Remembering the Holocaust on Yom HaShoah: Learning from the Past to Protect Our Future

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People walk into the Holocaust Museum in Washington, D.C.
People line to enter the U.S. Holocaust Memorial Museum in Washington, D.C. on June 12, 2009

Remembering the Holocaust on Yom HaShoah: Learning from the Past to Protect Our Future

The United States Congress established the “Days of Remembrance of Victims of the Holocaust” as our nation’s annual weeklong observance of the Holocaust, commencing with “Holocaust and Heroism Remembrance Day,” or Yom HaShoah Ve-Hagevurah, as it is officially called in Hebrew.  This year, Yom HaShoah was observed from sundown April 23 to sundown April 24.

The Holocaust was history’s most extreme and violent manifestation of anti-Semitism.  Between 1933 and 1945, the Nazi regime and its collaborators systematically murdered six million Jews. They also targeted other groups for persecution and murder, including Romani people, those with  disabilities, Slavs and other peoples, Soviet POWs, Jehovah’s Witnesses, LGBT individuals, and political opponents.  During the Days of Remembrance, the United States joins Israel and other countries in tribute to the heroism of Jews and in memory of the millions who were murdered.

As President Trump said in his April 25 speech at the U.S. Capitol, “We remember the survivors who bore more than we can imagine. We remember the hatred and evil that sought to extinguish human life, dignity and freedom.”  Referring to the bravery of those who sacrificed their own well-being and safety to help family members and neighbors reach freedom, he said we must “also remember the light that shone through the darkness.”  It is our duty to ensure “that humanity never, ever forgets.”

In commemorating the 74th anniversary of the Warsaw Ghetto Uprising, we recall  the courage of Jewish civilians who resisted the Nazis in over 100 ghettos in occupied Poland and the Soviet Union;  the Jewish prisoners who attacked the  SS guards in Treblinka and Sobibór;  the Jewish partisans who fought in the forests of German-occupied Lithuania, Belarus, and Ukraine; and the many righteous people of other backgrounds who risked their lives to save Jews.

Regrettably, over 70 years after the Holocaust, anti-Semitism has not been extinguished.  Today, anti-Semites propagate their hatred via the Internet and other mass media.  Jews remain subject to violent attacks and their synagogues and cemeteries are desecrated.  Some governments even foster belief in Jewish conspiracies, and their officials espouse hate-filled views, demonizing Jews and inciting violence against them.

We can fight anti-Semitism and other forms of hatred by ensuring that education and appropriate commemoration of the Holocaust not only preserve the eyewitness testimonies of Holocaust survivors, but also secure a more inclusive world.  Such were the goals of the Department of State’s April 20 Yom HaShoah program, which recognized the courage of Mr. Leo Melamed and Mr.  Nathan Lewin, two people who survived the Holocaust thanks to the heroism of Mr. Chiune Sugihara, Japanese Consul to Lithuania from 1939-40.  Consul Sugihara saved the lives of some 6,000 Jews and others by providing transit visas to Japan.  Lithuanian, Japanese and Israeli Embassies jointly hosted this event, which featured the film Persona Non Grata, about Consul Sugihara’s actions.  The film’s Director, Cellin Gluck, led a post-screening discussion with Mr. Lewin on the theme of the film:  “Every single one of us can make a difference.”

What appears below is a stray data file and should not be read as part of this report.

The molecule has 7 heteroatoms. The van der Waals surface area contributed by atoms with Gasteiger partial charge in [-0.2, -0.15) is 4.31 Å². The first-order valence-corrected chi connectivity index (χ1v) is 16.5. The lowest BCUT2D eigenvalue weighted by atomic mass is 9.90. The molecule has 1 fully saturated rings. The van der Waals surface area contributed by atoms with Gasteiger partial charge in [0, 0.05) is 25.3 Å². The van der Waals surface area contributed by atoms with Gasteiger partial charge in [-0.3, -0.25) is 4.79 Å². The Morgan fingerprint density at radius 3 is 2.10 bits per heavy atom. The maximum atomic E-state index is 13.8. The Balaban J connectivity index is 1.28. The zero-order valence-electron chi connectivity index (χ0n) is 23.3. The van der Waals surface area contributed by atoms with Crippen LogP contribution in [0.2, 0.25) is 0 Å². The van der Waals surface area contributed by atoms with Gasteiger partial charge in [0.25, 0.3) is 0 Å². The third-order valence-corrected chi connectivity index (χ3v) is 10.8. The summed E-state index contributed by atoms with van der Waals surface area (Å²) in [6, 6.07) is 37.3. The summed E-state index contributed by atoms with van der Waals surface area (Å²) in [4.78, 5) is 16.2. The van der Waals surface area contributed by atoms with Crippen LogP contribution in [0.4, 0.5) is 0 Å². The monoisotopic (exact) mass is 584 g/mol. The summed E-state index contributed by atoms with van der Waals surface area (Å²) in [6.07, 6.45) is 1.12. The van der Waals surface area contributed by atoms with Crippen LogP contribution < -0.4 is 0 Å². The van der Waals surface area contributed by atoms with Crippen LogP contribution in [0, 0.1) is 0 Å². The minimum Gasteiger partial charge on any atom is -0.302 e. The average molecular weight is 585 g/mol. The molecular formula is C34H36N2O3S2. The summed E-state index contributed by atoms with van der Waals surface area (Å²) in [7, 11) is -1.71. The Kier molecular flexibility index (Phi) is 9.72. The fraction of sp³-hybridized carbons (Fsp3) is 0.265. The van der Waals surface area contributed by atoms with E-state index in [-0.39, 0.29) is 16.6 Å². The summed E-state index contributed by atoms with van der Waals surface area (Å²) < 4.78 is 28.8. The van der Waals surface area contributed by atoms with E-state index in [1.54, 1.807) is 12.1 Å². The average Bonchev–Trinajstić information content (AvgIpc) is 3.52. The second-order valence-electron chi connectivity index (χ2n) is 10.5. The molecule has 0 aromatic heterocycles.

In addition to commemoration and education, the State Department stands together with our government allies and international partners against the scourge of anti-Semitism.  Partners include the European Commission Coordinator on Combating Antisemitism, appointed in 2015; the EU’s Agency for Fundamental Rights, and the Organization for Security and Cooperation in Europe.  In 2016—the International Holocaust Remembrance Alliance (IHRA)—with U.S. support, took an imperative step and passed a working definition of anti-Semitism to inform policymakers and the broader public on identifying the various forms we see today.   In 2015, the United Nations held the first high-level General Assembly meeting on anti-Semitism, and in 2016, it held a follow-on meeting.

The Department documents acts of anti-Semitism in our annual Human Rights Reports and International Religious Freedom Reports and also supports training civil society to respond to hate crimes and discrimination.  We advocate with governments to protect and preserve Jewish communities worldwide, and help judges, prosecutors, and police recognize and take practical measures to combat anti-Semitism. 

During the Days of Remembrance and throughout the year, as we honor the lives and memory of those who died as well as those who survived history’s darkest hours, we must remember that the Holocaust was not an accident of history.  It occurred because the world allowed unbridled hatred to be wielded as a political weapon to rationalize and legalize discrimination and violence against people just for being who they were.  We must remain vigilant and never again permit the normalization of discrimination and violence.  We cannot remain silent.  We must teach our youth about the perils of hatred and bigotry, and amplify the message of tolerance and inclusion.  Anti-Semitism and all forms of hatred are appalling affronts to human dignity that threaten democracy, and ultimately, our common security.

 

About the Author: Susan Sandler serves as the Deputy Director in the Office of the U.S. Special Envoy for Holocaust Issues at the U.S. Department of State. 

Elise Mellinger serves as an International Relations Officer in the Bureau of Democracy, Human Rights, and Labor at the U.S. Department of State.

 

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Susan Sandler
Elise Mellinger